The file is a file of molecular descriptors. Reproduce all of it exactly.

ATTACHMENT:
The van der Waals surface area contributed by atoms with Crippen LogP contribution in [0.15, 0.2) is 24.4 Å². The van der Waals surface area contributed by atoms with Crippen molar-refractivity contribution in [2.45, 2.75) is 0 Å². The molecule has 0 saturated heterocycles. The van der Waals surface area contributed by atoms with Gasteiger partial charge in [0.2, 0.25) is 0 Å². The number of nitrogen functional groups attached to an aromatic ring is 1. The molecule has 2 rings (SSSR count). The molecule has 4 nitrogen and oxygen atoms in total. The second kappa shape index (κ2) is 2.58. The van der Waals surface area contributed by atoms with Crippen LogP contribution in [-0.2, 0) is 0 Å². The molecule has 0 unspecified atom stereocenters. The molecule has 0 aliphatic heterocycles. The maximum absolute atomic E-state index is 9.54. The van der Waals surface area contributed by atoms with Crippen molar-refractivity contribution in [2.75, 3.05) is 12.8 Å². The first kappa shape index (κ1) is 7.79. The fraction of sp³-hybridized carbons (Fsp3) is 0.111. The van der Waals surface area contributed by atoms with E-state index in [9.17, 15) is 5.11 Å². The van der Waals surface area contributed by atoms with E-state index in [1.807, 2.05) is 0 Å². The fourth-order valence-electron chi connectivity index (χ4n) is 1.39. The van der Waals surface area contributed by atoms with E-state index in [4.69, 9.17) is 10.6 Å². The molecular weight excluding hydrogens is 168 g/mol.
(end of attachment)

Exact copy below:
The van der Waals surface area contributed by atoms with Crippen LogP contribution in [0.15, 0.2) is 24.4 Å². The van der Waals surface area contributed by atoms with Crippen molar-refractivity contribution in [2.45, 2.75) is 0 Å². The molecule has 0 saturated heterocycles. The van der Waals surface area contributed by atoms with Gasteiger partial charge in [0.2, 0.25) is 0 Å². The number of nitrogen functional groups attached to an aromatic ring is 1. The molecule has 2 rings (SSSR count). The molecule has 4 nitrogen and oxygen atoms in total. The second kappa shape index (κ2) is 2.58. The van der Waals surface area contributed by atoms with Crippen LogP contribution in [-0.2, 0) is 0 Å². The molecule has 0 unspecified atom stereocenters. The molecule has 0 aliphatic heterocycles. The maximum absolute atomic E-state index is 9.54. The van der Waals surface area contributed by atoms with Crippen molar-refractivity contribution in [2.75, 3.05) is 12.8 Å². The first kappa shape index (κ1) is 7.79. The fraction of sp³-hybridized carbons (Fsp3) is 0.111. The van der Waals surface area contributed by atoms with E-state index in [9.17, 15) is 5.11 Å². The van der Waals surface area contributed by atoms with E-state index in [1.807, 2.05) is 0 Å². The fourth-order valence-electron chi connectivity index (χ4n) is 1.39. The van der Waals surface area contributed by atoms with E-state index in [4.69, 9.17) is 10.6 Å². The molecular weight excluding hydrogens is 168 g/mol.